Shortness of breath, chest pains, and a state of dazed confusion were all side effects felt across the nation on September 15, 2004. No, not side effects of a heart attack, but rather the pangs of withdrawal felt by die-hard hockey fanatics after the National Hockey League postponed its 2004-2005 season indefinitely, due to the league’s unbalanced economic system and disputes between players and owners.[coach]
It’s crystal clear that the effect of the hockey lockout is negative for fans of professional teams, but it remains to be seen if that will be a different story for college teams. With the Spartan’s hockey season heating up fast enough to melt Munn Ice Arena, it’s likely that the drain of fans from national hockey could trickle into Spartan territory. “We don’t have the location of big teams like Boston or Denver,” Head Coach Rick Comley said, “but there could be a positive spin-off from all of this.”
The spin-off of new fans would most likely be satisfied, too, judging from the Spartans’ promising performance at the exhibition game on October 10. The team took a sweeping victory over Toronto with a final score of 7-2. Although the Canadian competition was below par in comparison to the men’s usual opponents, the game supplied fans, coaches, and players with a boost of confidence. “Sunday’s game was amazing,” Russian freshman Barb Hagberg said. “From what I saw, the guys are going to live up to and surpass any expectation put on them.”
Even though the Spartans’ hockey fan base seems lush, it’s too soon to say whether the lockout has actually increased ticket sales. “Sell-outs” are often announced prematurely for hockey tickets, shutting out any extra fans looking for a hockey fix and making it nearly impossible to know how many students actually wanted to buy tickets. “We always want more students in the building,” Comely said. “If the right word gets out there, we could get three, four, or five hundred more students. It would be tremendous.”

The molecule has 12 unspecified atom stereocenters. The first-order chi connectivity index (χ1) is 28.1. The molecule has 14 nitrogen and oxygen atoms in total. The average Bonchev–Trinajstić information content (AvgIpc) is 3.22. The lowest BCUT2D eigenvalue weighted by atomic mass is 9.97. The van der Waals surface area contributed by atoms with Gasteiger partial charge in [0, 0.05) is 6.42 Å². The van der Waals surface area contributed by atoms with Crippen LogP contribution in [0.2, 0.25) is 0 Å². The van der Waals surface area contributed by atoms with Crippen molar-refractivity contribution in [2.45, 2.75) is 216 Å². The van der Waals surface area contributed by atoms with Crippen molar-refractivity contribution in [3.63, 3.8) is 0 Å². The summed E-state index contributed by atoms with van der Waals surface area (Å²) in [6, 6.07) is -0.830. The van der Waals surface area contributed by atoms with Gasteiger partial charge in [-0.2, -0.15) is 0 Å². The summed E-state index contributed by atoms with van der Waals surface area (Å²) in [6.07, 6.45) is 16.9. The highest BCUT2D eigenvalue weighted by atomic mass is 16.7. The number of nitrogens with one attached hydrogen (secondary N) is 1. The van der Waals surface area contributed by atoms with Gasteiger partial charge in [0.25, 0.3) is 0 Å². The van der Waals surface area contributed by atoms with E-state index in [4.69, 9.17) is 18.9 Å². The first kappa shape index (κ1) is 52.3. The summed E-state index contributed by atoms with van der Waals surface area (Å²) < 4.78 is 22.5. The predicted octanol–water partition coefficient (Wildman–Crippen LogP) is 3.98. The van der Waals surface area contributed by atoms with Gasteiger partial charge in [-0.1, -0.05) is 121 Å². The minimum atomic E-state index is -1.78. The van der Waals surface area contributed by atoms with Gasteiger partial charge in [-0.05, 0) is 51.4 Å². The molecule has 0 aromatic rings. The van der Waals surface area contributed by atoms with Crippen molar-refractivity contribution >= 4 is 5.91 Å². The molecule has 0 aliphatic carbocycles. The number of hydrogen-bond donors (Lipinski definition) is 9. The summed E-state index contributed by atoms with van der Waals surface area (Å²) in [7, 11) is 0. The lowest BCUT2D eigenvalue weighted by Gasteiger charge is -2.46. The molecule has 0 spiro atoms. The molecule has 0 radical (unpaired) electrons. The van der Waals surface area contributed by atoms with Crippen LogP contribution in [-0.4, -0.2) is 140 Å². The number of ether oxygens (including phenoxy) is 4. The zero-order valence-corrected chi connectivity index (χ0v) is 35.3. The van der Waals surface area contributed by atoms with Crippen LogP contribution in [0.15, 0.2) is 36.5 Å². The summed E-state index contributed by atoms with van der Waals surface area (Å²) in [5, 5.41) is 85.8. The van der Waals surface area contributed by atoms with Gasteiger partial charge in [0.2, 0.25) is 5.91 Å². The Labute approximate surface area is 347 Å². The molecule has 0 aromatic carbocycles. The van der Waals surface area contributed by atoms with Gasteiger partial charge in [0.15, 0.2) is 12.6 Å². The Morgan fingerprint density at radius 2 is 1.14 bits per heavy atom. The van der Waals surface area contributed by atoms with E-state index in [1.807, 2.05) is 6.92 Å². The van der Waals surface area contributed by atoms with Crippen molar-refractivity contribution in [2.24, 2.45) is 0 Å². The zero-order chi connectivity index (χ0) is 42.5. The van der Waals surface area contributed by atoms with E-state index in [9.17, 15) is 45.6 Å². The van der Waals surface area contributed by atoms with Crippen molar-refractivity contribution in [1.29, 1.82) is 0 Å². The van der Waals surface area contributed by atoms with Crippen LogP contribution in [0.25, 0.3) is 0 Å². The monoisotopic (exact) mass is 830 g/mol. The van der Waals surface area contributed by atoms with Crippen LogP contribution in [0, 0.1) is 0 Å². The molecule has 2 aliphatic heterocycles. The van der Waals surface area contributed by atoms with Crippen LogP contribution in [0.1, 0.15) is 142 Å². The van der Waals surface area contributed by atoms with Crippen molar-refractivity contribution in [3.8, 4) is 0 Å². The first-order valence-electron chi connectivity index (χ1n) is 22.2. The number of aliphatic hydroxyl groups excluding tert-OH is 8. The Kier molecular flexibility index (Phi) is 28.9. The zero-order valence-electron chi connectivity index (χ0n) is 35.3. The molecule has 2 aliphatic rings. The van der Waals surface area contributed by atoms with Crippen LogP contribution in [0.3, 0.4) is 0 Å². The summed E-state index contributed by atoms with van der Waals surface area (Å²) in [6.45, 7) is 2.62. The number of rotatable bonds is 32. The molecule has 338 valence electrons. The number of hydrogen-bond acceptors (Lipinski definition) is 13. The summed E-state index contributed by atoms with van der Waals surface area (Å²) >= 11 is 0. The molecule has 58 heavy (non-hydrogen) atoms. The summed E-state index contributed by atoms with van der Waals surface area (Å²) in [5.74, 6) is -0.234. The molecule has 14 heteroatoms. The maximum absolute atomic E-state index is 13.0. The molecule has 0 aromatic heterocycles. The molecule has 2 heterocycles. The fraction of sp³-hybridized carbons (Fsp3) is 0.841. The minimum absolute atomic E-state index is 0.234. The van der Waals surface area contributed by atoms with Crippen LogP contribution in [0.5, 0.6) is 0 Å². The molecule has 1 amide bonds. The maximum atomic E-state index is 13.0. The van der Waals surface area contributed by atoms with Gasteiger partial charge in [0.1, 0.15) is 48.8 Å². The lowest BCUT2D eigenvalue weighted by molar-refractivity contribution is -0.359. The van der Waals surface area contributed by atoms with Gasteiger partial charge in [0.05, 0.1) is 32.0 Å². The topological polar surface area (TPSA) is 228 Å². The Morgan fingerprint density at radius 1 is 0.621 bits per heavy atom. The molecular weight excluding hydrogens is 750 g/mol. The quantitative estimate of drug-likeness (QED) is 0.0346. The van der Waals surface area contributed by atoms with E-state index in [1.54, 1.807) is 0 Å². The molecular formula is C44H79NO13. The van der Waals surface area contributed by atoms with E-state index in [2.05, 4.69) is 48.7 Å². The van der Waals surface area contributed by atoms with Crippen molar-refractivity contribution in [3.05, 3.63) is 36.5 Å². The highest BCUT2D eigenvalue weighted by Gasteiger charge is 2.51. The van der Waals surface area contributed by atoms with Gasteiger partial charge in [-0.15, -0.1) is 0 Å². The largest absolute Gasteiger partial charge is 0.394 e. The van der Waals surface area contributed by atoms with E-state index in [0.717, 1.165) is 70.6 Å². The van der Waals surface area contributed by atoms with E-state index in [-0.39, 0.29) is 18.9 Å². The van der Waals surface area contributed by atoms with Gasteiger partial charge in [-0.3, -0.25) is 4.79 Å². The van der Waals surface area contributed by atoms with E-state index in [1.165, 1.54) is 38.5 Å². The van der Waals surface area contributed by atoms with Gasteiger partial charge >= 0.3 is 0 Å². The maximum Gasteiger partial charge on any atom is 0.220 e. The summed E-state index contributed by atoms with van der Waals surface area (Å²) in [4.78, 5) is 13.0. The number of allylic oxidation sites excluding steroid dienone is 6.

Some players on the team feel the increase in fans will be much smaller, if there’s any increase at all. “I don’t think the NHL lockout will have much effect on college hockey unless it continues to next year,” sophomore and Assistant Captain Drew Miller said. “[It just means] I’m not able to watch it on TV anymore.”
If the absence of professional role models is all Miller has to worry about, he should be just fine, considering as a freshman, he was drafted by the Anaheim Mighty Ducks.
In truth, only time will tell if the NHL’s shocking announcement will be enough to draw a much larger fan base for the Spartans. But one thing’s for sure: the MSU hockey team is bound to get some more attention from the media, and they are prepared.
“They’re hungry to be out there, playing their first meaningful game,” Comley said. Hopefully, the fans will be starving to watch.

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